You Asked, I Answer (Part V)

Here are 3 more questions you asked…and my answers.

mary parenthood phibian You Asked, I Answer (Part V)Mary asks: Have any tips on dealing with separation anxiety in an attached baby? It’s not that I want to leave my child with strangers, but it would be nice if her grandparents could hold her once in a while…

sleeping baby on my chest You Asked, I Answer (Part V)Um. Not really. Because…we don’t really leave our baby. Ever. She goes with me everywhere. To church. To parties. To parks. Everywhere. If you see me, you’ll probably see her. On my hip. Leaning against my chest. Or in a carrier.

We actually just recently began leaving her for a few hours here and there with my in-laws (she’s 11-months-old). She didn’t cry or whimper even a smidge…and that’s because she knows them very, very well.

I have found that the more ACTIVELY involved a person is in my baby’s life, the more she responds positively to them (that’s obvious, I know). And by actively involved, I don’t mean once a week/month.

After all, I often think to myself: Would *I* want to be passed around, hugged, and kissed by strangers and acquaintances (even if they go by “grandpa” and “grandma”)? No, I would not.

Although I don’t have any fantastic advice to share, I do have a bit of encouragement. It gets easier as you child gets older. My 3-year-old, for example, has a much better grasp of relationships and time…and can more easily slide into play with relatives that she hasn’t seen in a little while.

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staci three strait people You Asked, I Answer (Part V)Staci asks: Tell me how you get your girls to sleep!! I beg of you! I’m curious to find out the magical way to get babies to sleep through the night!

Ready for the magic formula? Pat your baby’s tummy. Sing Hush Bye Baby 3 times, while standing on one foot. Done. Just kidding!

Before I answer, I have to clarify some terms first. In our house, “sleeping through the night” simply means that everyone in our house is getting a full night’s rest. This happens almost every night in our house…except when Tim and I stay up waaaayyyy too late (which we are guilty of).

We have never followed any sleep books and we don’t support the cry-it-out method.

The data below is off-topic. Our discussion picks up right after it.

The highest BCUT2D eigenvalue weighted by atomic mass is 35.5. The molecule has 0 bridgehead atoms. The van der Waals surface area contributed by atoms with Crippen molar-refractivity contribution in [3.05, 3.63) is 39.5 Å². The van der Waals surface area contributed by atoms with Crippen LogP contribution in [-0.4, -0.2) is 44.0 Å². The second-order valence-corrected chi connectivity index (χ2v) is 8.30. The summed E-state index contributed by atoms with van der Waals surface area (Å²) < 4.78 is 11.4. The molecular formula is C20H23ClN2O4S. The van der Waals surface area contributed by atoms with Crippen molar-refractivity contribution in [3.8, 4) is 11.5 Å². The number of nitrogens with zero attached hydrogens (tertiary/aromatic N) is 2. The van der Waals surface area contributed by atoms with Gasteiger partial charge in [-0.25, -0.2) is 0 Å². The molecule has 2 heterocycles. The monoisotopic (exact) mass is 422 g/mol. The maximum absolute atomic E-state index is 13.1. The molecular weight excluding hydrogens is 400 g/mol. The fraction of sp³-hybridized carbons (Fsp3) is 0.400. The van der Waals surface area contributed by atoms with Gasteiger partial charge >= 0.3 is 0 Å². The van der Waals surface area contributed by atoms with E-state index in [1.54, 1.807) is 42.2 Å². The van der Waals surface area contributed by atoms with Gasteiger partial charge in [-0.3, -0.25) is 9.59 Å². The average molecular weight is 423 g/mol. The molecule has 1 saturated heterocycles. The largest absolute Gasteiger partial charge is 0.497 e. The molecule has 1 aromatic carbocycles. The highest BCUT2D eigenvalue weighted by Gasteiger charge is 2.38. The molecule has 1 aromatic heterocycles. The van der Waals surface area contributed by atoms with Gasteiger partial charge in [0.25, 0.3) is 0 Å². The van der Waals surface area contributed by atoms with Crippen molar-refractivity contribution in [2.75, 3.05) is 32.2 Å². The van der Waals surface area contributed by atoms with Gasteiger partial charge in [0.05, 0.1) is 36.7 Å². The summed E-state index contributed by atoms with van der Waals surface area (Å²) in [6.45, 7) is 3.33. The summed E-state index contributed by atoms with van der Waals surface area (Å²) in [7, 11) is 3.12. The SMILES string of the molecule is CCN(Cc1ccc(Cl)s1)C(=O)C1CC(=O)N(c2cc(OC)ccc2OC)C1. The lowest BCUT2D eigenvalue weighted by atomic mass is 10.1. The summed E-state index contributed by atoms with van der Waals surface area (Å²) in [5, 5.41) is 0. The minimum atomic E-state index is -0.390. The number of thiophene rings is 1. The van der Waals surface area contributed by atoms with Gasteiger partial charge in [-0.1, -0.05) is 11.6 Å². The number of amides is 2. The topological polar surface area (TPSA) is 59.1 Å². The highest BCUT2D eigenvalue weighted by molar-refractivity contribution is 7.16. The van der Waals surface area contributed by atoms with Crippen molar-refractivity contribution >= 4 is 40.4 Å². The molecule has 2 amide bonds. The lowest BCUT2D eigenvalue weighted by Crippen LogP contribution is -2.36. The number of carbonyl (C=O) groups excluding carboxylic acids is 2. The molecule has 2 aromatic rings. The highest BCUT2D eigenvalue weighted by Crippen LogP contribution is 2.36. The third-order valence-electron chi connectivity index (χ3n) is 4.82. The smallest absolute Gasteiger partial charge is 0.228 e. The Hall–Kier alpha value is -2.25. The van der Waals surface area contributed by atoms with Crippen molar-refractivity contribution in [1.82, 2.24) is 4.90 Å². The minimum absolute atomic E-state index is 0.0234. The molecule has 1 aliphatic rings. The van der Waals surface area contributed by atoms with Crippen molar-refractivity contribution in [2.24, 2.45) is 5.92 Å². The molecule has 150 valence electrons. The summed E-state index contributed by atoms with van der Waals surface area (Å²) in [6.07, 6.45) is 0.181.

What we do is this:

  • I breastfeed our 11-month-old often throughout the night (for the second half of the night – from about 2am onward, I sleep with her and thus I pretty much nurse in my sleep).
  • We have intentionally created sleep environments in all bedrooms to accommodate a parent. It’s hard to have a baby that is sick or wants to snuggle at night…and then to have to lean over the crib to pat their backs or kiss their cheeks. Exhausting, if you ask me. It’s much better just to crawl into bed beside them. For us, anyway.

the no cry sleep solution You Asked, I Answer (Part V)One resource that I would recommend is The No-Cry Sleep Solution: Gentle Ways to Help Your Baby Sleep Through the Night by Elizabeth Pantley. She shares a whole slew of ideas for a variety of different situations.

I also highly recommend this excellent post by PhD in Parenting – Gentle Baby and Toddler Sleep Tips.

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marcela beatty You Asked, I Answer (Part V)Marcela asks: Tell me, what do you do when you are feeling down? What are some ways you handle stress?

I run. I talk to my husband. I pray. I make lists. And then I talk to my husband again.

YOUR TURN: Do YOU have any separation anxiety tips to share with Mary? Do YOU know any magical secrets for getting babies to sleep? How do YOU handle stress?

  • http://www.colorado-mama.blogspot.com Tiffany

    In regards to separation anxiety I have learned that the parents feel it more than the kiddos. When ever the kids are going to be in a new situation, such as a new babysitter. We all go over there before hand and hang out awhile. While I am there I leave the room for a minute or two but come back quickly. When it is time for the big day, I try to stay for a bit and play and then it is important to tell the kids bye and that you are leaving (don’t sneak out). Then leave, if you hang around outside the door or the house you will notice that they kids quickly settle down. It is also a sign of a good babysitter if they kids settle down quickly.

  • http://www.theyagerfamily.blogspot.com chelsea

    I’ve been so lucky that my kids sleep easily through the night, and have since very young ages… well before 6 months, for both. Nothing I did right or wrong here – just good luck!

    Stress – I have a lot of it. When I get stressed, I try to find the root of it and do what I can about each piece. For example, job stress (as in, will I have one next year?), I’m trying to find the truth about the budget issues and being a part of meetings and committees where I can be “in the know” and find out what I can do to help. For financial stress, I crunch the numbers. I find ignoring issues makes them SO much worse. This can be true for marriage stress too (we all have it from time to time, right? RIGHT?!?!). Getting to the root of the problem and figuring out the bottom line truths really helps. Ignoring it or assuming the worst is what kills me.